Chapter 7The Far Continents

The final regions to be covered are the two continents furthest removed from our homes in Africa: Latin America and Australia. Latin America was the last continent to be colonized by the out-of- Africa movement, about 20,000 years ago. Australia, surprisingly, was populated about 65,000 years ago—a good 25,000 years or so before either Europe or the Far East were peopled by modern humans. Sadly, because of the near extinction of the indigenous Australian population, the cultural DNA of the continent is derived from migrations that started no more than 250 years ago. Both continents therefore represent new worlds in different ways.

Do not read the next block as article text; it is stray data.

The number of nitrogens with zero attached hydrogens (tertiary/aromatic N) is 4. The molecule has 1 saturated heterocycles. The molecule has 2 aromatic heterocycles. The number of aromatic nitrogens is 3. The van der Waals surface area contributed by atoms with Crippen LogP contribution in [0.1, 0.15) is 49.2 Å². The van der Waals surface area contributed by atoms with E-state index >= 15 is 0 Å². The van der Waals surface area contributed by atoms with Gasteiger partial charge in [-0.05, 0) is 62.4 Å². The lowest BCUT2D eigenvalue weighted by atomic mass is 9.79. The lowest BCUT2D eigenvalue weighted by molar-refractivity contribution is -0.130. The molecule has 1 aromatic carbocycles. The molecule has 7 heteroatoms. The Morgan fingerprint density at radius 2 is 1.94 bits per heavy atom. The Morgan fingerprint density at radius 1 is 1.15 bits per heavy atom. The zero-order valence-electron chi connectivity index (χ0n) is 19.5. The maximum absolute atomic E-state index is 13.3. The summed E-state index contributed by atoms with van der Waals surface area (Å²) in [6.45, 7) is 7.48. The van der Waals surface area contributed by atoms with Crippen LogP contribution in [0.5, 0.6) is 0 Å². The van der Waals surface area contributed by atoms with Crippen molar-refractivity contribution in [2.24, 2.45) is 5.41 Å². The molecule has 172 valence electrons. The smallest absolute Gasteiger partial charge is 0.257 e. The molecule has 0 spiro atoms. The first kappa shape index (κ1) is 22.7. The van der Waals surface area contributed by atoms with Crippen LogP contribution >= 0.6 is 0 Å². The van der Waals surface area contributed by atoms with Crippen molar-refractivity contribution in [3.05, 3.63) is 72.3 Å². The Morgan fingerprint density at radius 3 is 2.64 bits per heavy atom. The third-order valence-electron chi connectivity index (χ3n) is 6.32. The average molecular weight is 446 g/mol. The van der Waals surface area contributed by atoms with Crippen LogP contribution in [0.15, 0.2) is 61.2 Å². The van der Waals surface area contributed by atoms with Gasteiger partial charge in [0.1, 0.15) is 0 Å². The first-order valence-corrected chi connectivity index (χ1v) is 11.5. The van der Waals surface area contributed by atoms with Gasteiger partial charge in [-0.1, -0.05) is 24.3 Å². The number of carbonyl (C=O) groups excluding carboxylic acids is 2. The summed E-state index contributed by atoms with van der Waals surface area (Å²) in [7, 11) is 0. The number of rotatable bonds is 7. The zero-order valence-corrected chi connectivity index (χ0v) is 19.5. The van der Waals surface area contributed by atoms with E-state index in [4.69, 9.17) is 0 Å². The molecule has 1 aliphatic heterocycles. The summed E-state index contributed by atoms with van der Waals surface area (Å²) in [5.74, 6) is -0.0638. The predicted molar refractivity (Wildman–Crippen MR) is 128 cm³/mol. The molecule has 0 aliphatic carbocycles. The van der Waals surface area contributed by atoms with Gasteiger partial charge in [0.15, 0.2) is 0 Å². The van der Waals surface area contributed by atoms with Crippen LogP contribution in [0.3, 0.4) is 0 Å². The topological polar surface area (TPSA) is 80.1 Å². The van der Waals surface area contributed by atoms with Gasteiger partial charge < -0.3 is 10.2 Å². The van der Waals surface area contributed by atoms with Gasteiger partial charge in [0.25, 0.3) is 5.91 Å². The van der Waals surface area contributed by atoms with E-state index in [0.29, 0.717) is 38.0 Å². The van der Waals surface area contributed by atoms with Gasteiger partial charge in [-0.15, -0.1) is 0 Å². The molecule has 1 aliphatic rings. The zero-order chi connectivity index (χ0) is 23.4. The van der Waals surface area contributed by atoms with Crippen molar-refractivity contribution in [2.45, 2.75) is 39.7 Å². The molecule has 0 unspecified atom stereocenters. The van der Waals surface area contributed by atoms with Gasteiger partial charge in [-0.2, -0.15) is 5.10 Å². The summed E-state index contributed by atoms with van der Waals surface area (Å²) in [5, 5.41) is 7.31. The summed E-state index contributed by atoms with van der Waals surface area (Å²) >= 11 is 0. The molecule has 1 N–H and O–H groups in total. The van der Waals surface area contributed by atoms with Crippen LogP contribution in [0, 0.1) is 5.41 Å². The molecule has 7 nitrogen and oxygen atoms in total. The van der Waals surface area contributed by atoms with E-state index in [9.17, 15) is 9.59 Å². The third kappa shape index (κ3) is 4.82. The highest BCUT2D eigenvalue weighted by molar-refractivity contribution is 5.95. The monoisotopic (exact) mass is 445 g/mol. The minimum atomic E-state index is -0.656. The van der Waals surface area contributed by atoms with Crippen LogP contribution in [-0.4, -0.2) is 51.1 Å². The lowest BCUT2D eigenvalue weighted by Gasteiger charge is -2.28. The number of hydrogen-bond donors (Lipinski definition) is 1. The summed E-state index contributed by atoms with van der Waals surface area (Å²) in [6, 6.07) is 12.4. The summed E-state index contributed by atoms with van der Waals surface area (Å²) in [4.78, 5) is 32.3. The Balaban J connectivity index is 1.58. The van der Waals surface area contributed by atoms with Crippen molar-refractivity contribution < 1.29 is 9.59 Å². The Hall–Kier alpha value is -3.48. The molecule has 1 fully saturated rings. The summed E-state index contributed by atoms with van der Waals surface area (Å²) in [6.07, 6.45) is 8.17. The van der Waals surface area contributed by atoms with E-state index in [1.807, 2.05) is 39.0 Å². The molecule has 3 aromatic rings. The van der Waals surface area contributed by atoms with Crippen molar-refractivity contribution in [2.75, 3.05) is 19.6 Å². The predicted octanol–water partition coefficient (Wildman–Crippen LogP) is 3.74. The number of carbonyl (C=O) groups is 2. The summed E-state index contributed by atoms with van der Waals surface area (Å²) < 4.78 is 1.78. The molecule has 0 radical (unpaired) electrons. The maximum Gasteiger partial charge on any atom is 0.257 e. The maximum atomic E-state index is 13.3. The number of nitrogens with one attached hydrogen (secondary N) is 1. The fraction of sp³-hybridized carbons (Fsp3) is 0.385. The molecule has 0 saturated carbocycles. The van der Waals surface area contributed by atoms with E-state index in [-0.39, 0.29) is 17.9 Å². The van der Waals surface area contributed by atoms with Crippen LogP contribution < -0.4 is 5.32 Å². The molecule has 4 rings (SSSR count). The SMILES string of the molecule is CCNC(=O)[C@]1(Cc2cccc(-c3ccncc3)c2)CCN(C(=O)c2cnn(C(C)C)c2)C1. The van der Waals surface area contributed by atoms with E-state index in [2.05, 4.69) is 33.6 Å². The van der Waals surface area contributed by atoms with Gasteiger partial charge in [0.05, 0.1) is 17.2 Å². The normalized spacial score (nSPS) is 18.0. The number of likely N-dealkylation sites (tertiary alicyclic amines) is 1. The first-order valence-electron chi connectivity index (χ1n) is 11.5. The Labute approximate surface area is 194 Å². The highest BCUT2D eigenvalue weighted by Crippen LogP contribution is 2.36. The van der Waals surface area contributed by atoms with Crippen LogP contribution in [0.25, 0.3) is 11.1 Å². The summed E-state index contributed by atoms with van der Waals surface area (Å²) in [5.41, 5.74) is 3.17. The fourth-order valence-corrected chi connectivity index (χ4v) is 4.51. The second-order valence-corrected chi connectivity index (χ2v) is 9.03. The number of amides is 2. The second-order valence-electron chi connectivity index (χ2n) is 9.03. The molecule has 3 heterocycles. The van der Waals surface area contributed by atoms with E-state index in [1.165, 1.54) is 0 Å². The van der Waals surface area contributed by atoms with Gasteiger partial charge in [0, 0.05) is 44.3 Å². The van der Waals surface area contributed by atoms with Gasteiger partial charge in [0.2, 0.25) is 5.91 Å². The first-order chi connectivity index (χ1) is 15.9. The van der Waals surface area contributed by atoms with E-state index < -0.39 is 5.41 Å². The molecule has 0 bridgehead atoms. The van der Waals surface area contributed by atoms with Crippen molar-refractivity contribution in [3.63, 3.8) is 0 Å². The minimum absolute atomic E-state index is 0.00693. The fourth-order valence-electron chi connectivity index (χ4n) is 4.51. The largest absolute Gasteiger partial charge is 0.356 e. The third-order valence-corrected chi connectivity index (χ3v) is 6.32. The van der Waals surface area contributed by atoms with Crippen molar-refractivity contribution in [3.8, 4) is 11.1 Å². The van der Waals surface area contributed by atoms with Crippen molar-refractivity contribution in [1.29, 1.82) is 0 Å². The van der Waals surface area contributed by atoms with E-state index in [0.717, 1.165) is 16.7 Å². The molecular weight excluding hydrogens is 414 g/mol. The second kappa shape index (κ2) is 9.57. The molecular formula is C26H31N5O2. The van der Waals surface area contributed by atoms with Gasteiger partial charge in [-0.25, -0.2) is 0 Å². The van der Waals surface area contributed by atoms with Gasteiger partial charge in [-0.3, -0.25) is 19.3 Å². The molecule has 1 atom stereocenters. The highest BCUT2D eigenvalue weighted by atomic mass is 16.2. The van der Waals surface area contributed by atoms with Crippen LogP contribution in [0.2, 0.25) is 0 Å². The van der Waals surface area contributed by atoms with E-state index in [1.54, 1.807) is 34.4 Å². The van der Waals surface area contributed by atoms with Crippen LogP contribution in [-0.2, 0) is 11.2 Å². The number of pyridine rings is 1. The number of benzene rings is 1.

Latin America—The Ever-Changing Melting Pot

Evidence suggests that modern humans made it to South America between 15,000 and 20,000 years ago. Findings in Montverde, Chile, support the presence of people on the continent some 15,000 years ago or so. Both mitochondrial and Y-chromosome analysis indicates that humans took the hard way into Latin America, crossing the Bering Strait into Alaska, then gradually working their way down the North American continent into Central and South America. Interestingly, there is greater genetic diversity in South America than in pre-colonial North American native populations. The most plausible explanation for this is that the ice age that occurred some 20,000 years ago pushed people south, but smaller groups survived in isolated warmer enclaves such as Beringia, an area covering parts ...

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